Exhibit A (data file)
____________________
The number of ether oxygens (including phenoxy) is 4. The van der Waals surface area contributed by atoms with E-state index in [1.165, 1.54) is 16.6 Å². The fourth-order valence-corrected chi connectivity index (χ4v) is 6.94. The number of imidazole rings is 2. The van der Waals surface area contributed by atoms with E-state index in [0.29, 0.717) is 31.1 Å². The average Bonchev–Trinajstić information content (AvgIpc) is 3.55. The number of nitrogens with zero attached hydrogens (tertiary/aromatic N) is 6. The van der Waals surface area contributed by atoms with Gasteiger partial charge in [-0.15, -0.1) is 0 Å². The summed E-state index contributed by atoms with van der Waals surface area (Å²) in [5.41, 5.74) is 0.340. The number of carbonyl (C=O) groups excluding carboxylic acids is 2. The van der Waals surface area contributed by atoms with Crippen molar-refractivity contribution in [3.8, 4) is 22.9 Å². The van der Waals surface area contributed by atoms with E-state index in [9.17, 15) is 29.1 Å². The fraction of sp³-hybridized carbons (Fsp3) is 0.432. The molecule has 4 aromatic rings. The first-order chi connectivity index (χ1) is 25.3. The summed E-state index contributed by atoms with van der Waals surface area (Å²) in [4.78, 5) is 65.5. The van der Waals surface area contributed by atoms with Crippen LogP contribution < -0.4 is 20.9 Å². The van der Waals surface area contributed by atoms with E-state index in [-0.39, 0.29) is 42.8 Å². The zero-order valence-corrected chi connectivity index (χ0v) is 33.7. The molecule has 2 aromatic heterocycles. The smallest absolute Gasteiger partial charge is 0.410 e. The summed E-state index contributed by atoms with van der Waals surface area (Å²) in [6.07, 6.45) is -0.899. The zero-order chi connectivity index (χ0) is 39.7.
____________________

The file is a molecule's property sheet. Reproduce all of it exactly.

The number of ether oxygens (including phenoxy) is 4. The van der Waals surface area contributed by atoms with E-state index in [1.165, 1.54) is 16.6 Å². The fourth-order valence-corrected chi connectivity index (χ4v) is 6.94. The number of imidazole rings is 2. The van der Waals surface area contributed by atoms with E-state index in [0.29, 0.717) is 31.1 Å². The average Bonchev–Trinajstić information content (AvgIpc) is 3.55. The number of nitrogens with zero attached hydrogens (tertiary/aromatic N) is 6. The van der Waals surface area contributed by atoms with Gasteiger partial charge in [-0.15, -0.1) is 0 Å². The summed E-state index contributed by atoms with van der Waals surface area (Å²) in [5.41, 5.74) is 0.340. The number of carbonyl (C=O) groups excluding carboxylic acids is 2. The van der Waals surface area contributed by atoms with Crippen molar-refractivity contribution in [3.8, 4) is 22.9 Å². The van der Waals surface area contributed by atoms with E-state index in [9.17, 15) is 29.1 Å². The fraction of sp³-hybridized carbons (Fsp3) is 0.432. The molecule has 4 aromatic rings. The first-order chi connectivity index (χ1) is 25.3. The summed E-state index contributed by atoms with van der Waals surface area (Å²) in [4.78, 5) is 65.5. The van der Waals surface area contributed by atoms with Crippen LogP contribution < -0.4 is 20.9 Å². The van der Waals surface area contributed by atoms with E-state index in [-0.39, 0.29) is 42.8 Å². The zero-order valence-corrected chi connectivity index (χ0v) is 33.7. The molecule has 2 aromatic heterocycles. The smallest absolute Gasteiger partial charge is 0.410 e. The summed E-state index contributed by atoms with van der Waals surface area (Å²) in [6.07, 6.45) is -0.899. The zero-order chi connectivity index (χ0) is 39.7.